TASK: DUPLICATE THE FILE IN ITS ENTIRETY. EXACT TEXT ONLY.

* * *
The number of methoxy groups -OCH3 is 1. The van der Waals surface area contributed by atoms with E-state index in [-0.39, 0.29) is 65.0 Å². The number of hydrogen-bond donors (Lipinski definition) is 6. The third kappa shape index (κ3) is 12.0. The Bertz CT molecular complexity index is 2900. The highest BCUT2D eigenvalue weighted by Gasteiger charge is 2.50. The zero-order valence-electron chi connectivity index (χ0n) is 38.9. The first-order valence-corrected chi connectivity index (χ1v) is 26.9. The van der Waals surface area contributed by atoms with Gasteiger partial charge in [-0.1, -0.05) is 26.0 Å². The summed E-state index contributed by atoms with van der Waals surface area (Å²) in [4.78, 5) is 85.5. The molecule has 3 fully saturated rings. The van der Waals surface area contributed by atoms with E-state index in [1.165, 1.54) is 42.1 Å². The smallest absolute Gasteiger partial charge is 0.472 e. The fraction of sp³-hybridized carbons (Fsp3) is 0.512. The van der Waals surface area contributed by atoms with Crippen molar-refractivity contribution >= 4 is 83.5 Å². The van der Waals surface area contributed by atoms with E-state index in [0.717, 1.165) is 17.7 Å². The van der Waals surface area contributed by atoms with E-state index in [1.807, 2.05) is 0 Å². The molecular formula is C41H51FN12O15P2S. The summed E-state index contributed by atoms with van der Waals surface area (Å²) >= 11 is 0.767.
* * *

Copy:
The number of methoxy groups -OCH3 is 1. The van der Waals surface area contributed by atoms with E-state index in [-0.39, 0.29) is 65.0 Å². The number of hydrogen-bond donors (Lipinski definition) is 6. The third kappa shape index (κ3) is 12.0. The Bertz CT molecular complexity index is 2900. The highest BCUT2D eigenvalue weighted by Gasteiger charge is 2.50. The zero-order valence-electron chi connectivity index (χ0n) is 38.9. The first-order valence-corrected chi connectivity index (χ1v) is 26.9. The van der Waals surface area contributed by atoms with Gasteiger partial charge in [-0.1, -0.05) is 26.0 Å². The summed E-state index contributed by atoms with van der Waals surface area (Å²) in [4.78, 5) is 85.5. The molecule has 3 fully saturated rings. The van der Waals surface area contributed by atoms with E-state index in [1.165, 1.54) is 42.1 Å². The smallest absolute Gasteiger partial charge is 0.472 e. The fraction of sp³-hybridized carbons (Fsp3) is 0.512. The van der Waals surface area contributed by atoms with Crippen molar-refractivity contribution >= 4 is 83.5 Å². The van der Waals surface area contributed by atoms with E-state index in [0.717, 1.165) is 17.7 Å². The van der Waals surface area contributed by atoms with E-state index in [1.807, 2.05) is 0 Å². The molecular formula is C41H51FN12O15P2S. The summed E-state index contributed by atoms with van der Waals surface area (Å²) >= 11 is 0.767.